Saturday, October 18, 2014

"Plethon's paganism is so blatant that no one truly familiar with his ideas thought to question it -- neither his friends nor his enemies"

The act for which George Gennadios Scholarios has been most negatively portrayed is the burning of George Gemistos Plethon's Book of Laws, a guideline for a new society based upon a revival of pre-Christian Greek religion. When the book finally came into Scholarios' hands, Plethon was dead and Scholarios was, or would soon become, the first Ecumenical Patriarch during the period of Ottoman rule.

Thus begins Christopher Livanos' 2003 essay "The Conflict between Scholarios and Plethon: Religion and Communal Identity in Early Modern Greece" (which comprises chapter 2 of the volume Modern Greek Literature: Critical Essays, edited by Gregory Nagy).

Livanos then proceeds to describe the relationship between these two men, Scholarios and Plethon. As interesting as what Livanos has to say on this matter is, I wish to fast-forward a bit to where Livanos provides a rather detailed account of the burning of Plethon's Book of Laws and also, more generally, of the "reception" of Plethon among his contemporaries. Two things, in particular, are especially notable here. One is Livanos' references to Plethon's followers. While the fact that such followers existed seems impossible to deny, there are nevertheless those who, having been forced to reluctantly concede that Plethon was, in fact, a Pagan, have still attempted to seamlessly transform the failed attempt to deny Plethon's Paganism into an attempt to deny that Plethon's Paganism ever extended beyond Plethon himself -- that he was, as an advocate of Paganism, isolated, unheeded and completely unsuccessful.

The second thing that I find especially noteworthy is Livanos' treatment of the relationship between Plethon and his former student, Cardinal Bessarion. Livanos makes it clear that, at least in his opinion, at least some of Plethon's Christian associates were well aware of his Paganism. In other words, it wasn't just Plethon's "followers" who were aware of his true religious proclivities. This is highly significant when we judge Plethon's "influence", and, in particular, the reception of his Pagan religious sentiments. Evidently it was not only possible for such things as Pagans to exist at the time, but it was even possible for at least some Christians to accept Pagan apostates as friends, and even as people worthy of admiration and praise!
Brilliant and visionary though Plethon was, it is difficult to imagine a world in which his ideas could have been implemented ... none of Plethon's ideas could have been put into effect among the recently conquered Greeks who, in the mid-fifteenth century, were in no position to enact what would have been the most radical social revolution in world history.

Given the political circumstances, Plethon's ideas could hardly have affected Greek society as a whole in the wide-sweeping manner in which he intended, so the social importance of the burning of the Laws must not be exaggerated. This is not to deny the claim of Plethon's admirers that he could have had a tremendous positive influence upon Byzantine society if generations of rulers had taken his advice, but questions of the competence or incompetence of previous despots and emperors were irrelevant at the time Scholarios un-willingly assumed the patriarchate. Most immediately, he was requested by Mehmet II to compose a treatise in defense of the Christian faith against the claims of Islam. The work he produced was one of the greatest successes of his career. At the same time, he was forced to respond to Plethon's Book of Laws, but he dealt with neo-paganism quite a bit less gracefully than he dealt with Islam, but nothing prepared him for the role of statesman in which he suddenly found himslef when he received for the first time a copy of the late Plethon's book.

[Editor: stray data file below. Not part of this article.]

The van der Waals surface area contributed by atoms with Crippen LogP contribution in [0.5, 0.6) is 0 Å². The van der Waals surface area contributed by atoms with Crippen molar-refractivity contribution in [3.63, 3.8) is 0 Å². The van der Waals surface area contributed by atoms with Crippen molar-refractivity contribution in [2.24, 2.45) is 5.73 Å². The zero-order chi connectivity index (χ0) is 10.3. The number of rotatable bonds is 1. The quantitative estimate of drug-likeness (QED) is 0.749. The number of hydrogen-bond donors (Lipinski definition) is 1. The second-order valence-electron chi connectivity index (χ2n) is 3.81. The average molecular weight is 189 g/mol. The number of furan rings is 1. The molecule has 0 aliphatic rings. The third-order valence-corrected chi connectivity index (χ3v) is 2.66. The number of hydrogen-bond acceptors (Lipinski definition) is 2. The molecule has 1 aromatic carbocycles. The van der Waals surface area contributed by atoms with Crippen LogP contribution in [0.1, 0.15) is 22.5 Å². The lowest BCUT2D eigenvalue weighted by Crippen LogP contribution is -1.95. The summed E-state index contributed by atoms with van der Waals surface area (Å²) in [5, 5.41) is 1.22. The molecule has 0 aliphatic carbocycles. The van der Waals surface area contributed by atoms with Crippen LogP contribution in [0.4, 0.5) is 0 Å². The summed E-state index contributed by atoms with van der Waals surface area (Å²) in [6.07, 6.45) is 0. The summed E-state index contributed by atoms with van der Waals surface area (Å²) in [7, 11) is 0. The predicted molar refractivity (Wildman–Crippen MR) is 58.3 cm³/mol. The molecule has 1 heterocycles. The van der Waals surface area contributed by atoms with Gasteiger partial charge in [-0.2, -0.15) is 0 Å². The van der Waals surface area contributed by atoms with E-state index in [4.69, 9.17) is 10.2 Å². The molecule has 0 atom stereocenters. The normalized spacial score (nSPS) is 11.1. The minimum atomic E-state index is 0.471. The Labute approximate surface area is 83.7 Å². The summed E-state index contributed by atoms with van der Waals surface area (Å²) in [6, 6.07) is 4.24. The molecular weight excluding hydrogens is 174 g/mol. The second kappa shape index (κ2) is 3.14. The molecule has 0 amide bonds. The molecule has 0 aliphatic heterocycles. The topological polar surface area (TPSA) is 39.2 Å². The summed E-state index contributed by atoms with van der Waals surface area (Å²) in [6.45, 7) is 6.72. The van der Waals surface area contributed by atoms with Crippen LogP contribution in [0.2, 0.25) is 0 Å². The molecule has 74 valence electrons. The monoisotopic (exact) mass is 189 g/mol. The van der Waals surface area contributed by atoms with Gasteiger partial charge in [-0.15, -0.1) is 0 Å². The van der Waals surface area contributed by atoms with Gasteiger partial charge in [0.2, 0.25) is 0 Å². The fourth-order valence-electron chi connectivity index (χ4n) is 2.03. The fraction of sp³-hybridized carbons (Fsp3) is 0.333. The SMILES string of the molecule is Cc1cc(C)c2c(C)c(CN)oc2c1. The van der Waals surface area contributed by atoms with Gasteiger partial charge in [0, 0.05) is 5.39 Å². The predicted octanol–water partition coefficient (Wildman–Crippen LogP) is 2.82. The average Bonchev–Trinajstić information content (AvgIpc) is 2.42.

A more skillful politician could perhaps have found a way to suppress Plethon's book that would not have seemed heavy-handed or tyrannical either to Plethon's followers or to later generations of historians, but any ruler of his age would have agreed with Scholarios' judgement. Everyone who came into contact with the Book of Laws knew that the expected response of the political authorities would be to burn it, but no one wanted to have the book-burning trouble their public image or, perhaps, their conscience. When Scholarios initially received the book from Princess Theodora of the Peloponnese during or shortly after his first patriarchate, he sent it back to her with the advice that she burn it and receive the "wages of her piety". It is unlikely that Scholarios' pious choice of words should be taken at face value, since he knew that the princess' capital was the center of Plethon's support and outright condemnation of him would have political repercussions. The words co uld be either a sarcastic comment or, perhaps, a well-intentioned warning. Theodora's letter to Scholarios does not survive, but circumstances indicate that she was reluctant to burn the book herself and wished to have Scholarios take responsibility. She lived at the center of Plethon's support and must have realized that it would be foolish to earn the animosity of his followers. Had Scholarios been either the intolerant zealot or the jealous rival he is sometimes made out to be, he would have burned the book as soon as he had the chance. It was certainly within his rights.